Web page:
Entering the three-floor exhibition currently on view at the New Museum, everything immediately slows down. The lights are dim, colorful projections hitting almost every wall and surface, illuminating people and subsequently turning them into shadows. Some visitors sit, splayed out on a plush carpet to watch the wall-to-wall two-channel video projections, while others drift through flowing gauzy curtains, a soft warbling tune flooding the air. This digital playground is Pipilotti Rist’s Pixel Forest, the first major retrospective of the Swiss artist, featuring works spanning her thirty-year career, all of which invite you to play, to see, to touch, to take off your shoes and stay a while.
And the result is something like magic. Museum goers have the opportunity to place themselves as a subject in Rist’s videos, with settings like Looking Through Pixel Forest (2016), a blinking and pulsating light installation, which transports you to a world filled with waves of emotive color. In an interview with curator Massimiliano Gioni in the show’s catalogue, Rist says that her video installations now “dematerialize ceilings and walls, opening them up, liquefying them with images.” In turn, they liquefy the space between the viewer and the work itself, calling on the viewer instead to be a participant, an actor in her own experience.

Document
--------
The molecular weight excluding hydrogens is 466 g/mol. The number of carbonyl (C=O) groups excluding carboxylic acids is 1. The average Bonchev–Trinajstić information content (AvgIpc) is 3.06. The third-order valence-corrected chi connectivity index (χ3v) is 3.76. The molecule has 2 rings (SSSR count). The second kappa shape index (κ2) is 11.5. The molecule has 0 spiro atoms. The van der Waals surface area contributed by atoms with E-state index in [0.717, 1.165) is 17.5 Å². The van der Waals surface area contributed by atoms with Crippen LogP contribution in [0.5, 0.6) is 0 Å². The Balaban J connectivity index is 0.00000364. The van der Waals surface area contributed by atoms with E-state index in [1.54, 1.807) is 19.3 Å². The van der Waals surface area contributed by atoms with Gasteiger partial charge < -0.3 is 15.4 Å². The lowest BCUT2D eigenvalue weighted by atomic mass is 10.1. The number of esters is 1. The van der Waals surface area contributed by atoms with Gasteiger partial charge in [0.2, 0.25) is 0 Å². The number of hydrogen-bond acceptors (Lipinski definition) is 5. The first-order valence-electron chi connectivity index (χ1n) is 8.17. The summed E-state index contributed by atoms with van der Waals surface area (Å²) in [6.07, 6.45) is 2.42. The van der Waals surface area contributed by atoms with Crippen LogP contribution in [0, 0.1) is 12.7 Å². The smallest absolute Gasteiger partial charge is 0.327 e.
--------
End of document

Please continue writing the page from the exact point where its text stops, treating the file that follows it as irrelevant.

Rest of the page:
Pipilotti Rist, Mercy Garden (still), 2014, Two-channel video and sound installation, color, with carpet and sheepskin; 10:30 min, Dimensions variable. Sound by Heinz Rohrer. Courtesy the artist, Hauser & Wirth, and Luhring Augustine
But with screens exploded and fractured and re-directed, with the installation almost consuming the content itself, what do we as viewers take from these videos? Is there a more subversive message to be gleaned? Or do these elaborate installations essentially break down to formal experimentations in the possibilities of digital art? The reality is that this exhibition operates in multiple registers. It is egalitarian in its openness and ability to offer such delight, yet challenging in the subtle ways the works contradict standards of power, offering up a particular brand of technicolored feminism.